Family members are able to write to the coroner and contribute details about the person who has died, including an explanation of who they were in life and what was going on in their life at the time of their death. This can help the coroner to understand more about the person who has died.

If you are part of the immediate family, it is your right to be kept informed and up-to-date with the coronial process. Keep in contact with the duty coroner’s office about what is happening with the post-mortem and/or body tissue samples, and to find out when the body will be released. This usually takes two or more days.

When the inquiry is complete, the coroner will release their findings, and a copy may be sent to others (including the media if it is requested). The findings are a public document and any member of the public can request a copy.

Blessing the site where someone has died

Blessing the site where someone has died can be very important for some families, whānau or communities. You can contact your local church, marae or faith centre to organise this. Alternatively this can be done informally with close friends and family. You may like to burn some sage through the site, offer a few words such as a prayer or blessing and say a farewell your loved one.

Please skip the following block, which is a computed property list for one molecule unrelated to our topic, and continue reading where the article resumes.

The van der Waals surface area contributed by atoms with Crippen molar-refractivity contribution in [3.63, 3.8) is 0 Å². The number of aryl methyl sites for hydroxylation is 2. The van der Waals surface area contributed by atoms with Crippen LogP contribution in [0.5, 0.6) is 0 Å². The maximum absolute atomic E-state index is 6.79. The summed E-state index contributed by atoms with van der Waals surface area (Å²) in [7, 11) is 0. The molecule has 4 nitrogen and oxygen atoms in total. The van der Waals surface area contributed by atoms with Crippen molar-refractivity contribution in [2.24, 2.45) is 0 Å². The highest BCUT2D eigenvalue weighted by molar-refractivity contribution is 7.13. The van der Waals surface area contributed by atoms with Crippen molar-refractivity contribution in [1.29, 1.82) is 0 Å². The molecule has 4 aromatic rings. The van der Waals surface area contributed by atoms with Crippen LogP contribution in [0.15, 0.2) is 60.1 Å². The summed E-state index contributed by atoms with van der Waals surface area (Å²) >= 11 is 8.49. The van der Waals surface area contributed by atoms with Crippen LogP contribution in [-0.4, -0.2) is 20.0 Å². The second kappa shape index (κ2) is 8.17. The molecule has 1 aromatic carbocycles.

Talk about how you are feeling

It’s important to talk frankly and honestly about your emotions. Choose someone you trust to confide in, this might be a family or whānau member, a close friend, your doctor or a counsellor. Whoever it is, talk honestly as this can help release the stress and emotional tension inside you.

Whatever you’re feeling, it’s okay. It can take many months – and even years – to come to terms with a loved one dying by suicide. Continuing to talk about those feelings is very important, as your thoughts, concerns and questions will change over time. If you feel your emotional or physical state is getting worse and disrupting your daily life, it’s important to talk to someone who is professionally trained in this area and can help you. Find specialist services that can help here.

Look after yourself

When someone you know or love has died by suicide, you may lose motivation to care for yourself and you may even have feelings of wishing you were no longer living. This is normal but it is very important to share these feelings with others, so they can support you to process your grief, and find small ways to support your journey though this incredibly heartbreaking time. Looking after your physical and mental wellbeing is also very important to ensure you are strong enough to find a way to live with your grief.